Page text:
VietNamNet 9 November 2010
VietNamNet Bridge – Once big hydro-power plants are built in the Mekong River, the challenge for cooperation among countries that share the river will grow.
Mekong is the longest river in Southeast Asia. From the Tibetan Plateau it runs through China's Yunnan province, Burma, Laos, Thailand, Cambodia and Vietnam.
The Mekong is one of the world’s major rivers. It is the world's 12thlongest river and the 7thlongest in Asia. Its estimated length is 4,350 km, and it drains an area of 795,000 km2, discharging 475 cubic meters of water annually.
More than 80 million people of over 100 ethnic groups live along the river, making the Mekong basin into the world’s most culturally diverse. The Mekong basin annually produces rice that can feed 300 million people.
The Mekong basin is also one of the richest areas in terms of biodiversity in the world. Only the Amazon boasts a higher level of biodiversity. Although the Amazon has higher biodiversity, the Mekong river has a higher biodiversity per unit area.
More than 1200 species of fish have been identified and there could be possibly as many as 1700. Fishing is a very important part of the economic activities in the area and a vital source of protein in the local diet. Estimates indicate that some 120 fish species are commercially traded but most of the fishery is based on 10–20 species.
Laos, Thailand, Cambodia and Vietnam established the Mekong River Commission (MRC) in 1995 to assist in the management and for a coordinated use of the Mekong's resources. In 1996 China and Burma became “dialogue partners” of the MRC and the six countries now work together within a cooperation framework.
The MRC has received the recognition and assistance from the international community for its effort to protect the natural resources and the environment in the Mekong downstream.
However, cooperation in the Mekong basin faces frequent challenges since China and Myanmar, which are located in the Mekong upstream, don’t participate in the Mekong cooperation mechanism.
Cooperation in the Mekong basin needs a high-ranking mechanism. The MRC is at the ministerial level only, where participants discuss water-related issues while the cooperation in the basin is not only related to water.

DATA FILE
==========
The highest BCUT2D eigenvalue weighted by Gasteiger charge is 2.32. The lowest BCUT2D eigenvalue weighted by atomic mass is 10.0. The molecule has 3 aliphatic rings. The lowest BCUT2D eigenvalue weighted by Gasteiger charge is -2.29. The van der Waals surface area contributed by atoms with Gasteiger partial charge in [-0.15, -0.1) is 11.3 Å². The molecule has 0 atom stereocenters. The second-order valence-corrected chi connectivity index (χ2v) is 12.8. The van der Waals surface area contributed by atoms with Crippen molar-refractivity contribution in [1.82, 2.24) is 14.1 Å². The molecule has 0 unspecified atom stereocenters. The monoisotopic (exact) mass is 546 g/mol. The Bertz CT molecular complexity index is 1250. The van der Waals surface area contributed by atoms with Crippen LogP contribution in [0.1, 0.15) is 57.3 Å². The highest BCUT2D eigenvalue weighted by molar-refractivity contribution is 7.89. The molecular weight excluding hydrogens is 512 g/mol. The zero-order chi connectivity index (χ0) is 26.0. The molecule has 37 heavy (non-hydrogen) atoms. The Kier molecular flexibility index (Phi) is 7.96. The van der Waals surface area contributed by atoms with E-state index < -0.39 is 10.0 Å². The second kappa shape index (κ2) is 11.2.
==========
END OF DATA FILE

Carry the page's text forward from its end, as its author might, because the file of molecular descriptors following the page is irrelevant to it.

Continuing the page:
The participation of countries outside the region will help promote dialogue and cooperation among MRC and between MRC and China, said Prof. Pham Hong Giang, Chair of the Vietnam Association on Large Dams and Water Resource Development, Vice Chair of the International Commission on Large Dams.
The two issues currently facing the Mekong river are the building of dams and blasting of rapids.
A number of dams have already been built on the river's tributaries. This has been criticised on grounds of cost as well as damage to the environment and to the livelihoods of affected villagers, though none have been built on the main part itself.
China is engaged in an extensive program of dam-building on the river itself: it has already completed three, the first called the Manwan dam, another twelve are under consideration.
Since the building of the first Chinese dam, many species have become endangered, including the Mekong Dolphin and dugong, water levels have dropped as ferries get stuck, fish caught are small and the catch is less than half of before the dam.
On top of all these problems, newly planned dams will have significantly worse impact if carried out as planned. All nations downstream and the surrounding environment will suffer from added pollution, river blockage problems as fish will not be able swim upstream to spawn, as well as a potentially devastatingly low water flow.
Other environmental concerns arise from increased water flow in some parts as China clears rocks and sandbars, blasts gorges, and slows water as it dams and floods other sections, and relocates indigenous peoples. Cambodia is by far the most exposed, depending on a fine balance of water flow, fearing scenarios of mass famine and devastating floods, the likes of which destroyed the Angkor kingdom 700 years ago. Laos' biggest cities all hug the Mekong as does Vietnam's largest city and financial hub, Ho Chi Minh City, which would be vulnerable mostly to low flow and pollution.
These matters can be solved if cooperation among countries in the Mekong basin is promoted, especially with the participation of China.
The challenges for the basin and internal cooperation will grow under the impacts of climate change and the rise of sea level. Only cooperation among Mekong countries can solve the challenges.
At the first MRC Summit on April 5 2010, MRC countries once again confirmed their determination to further promote cooperation in using the water of the Mekong River for the common interest of all related countries and to protect the river’s ecological system.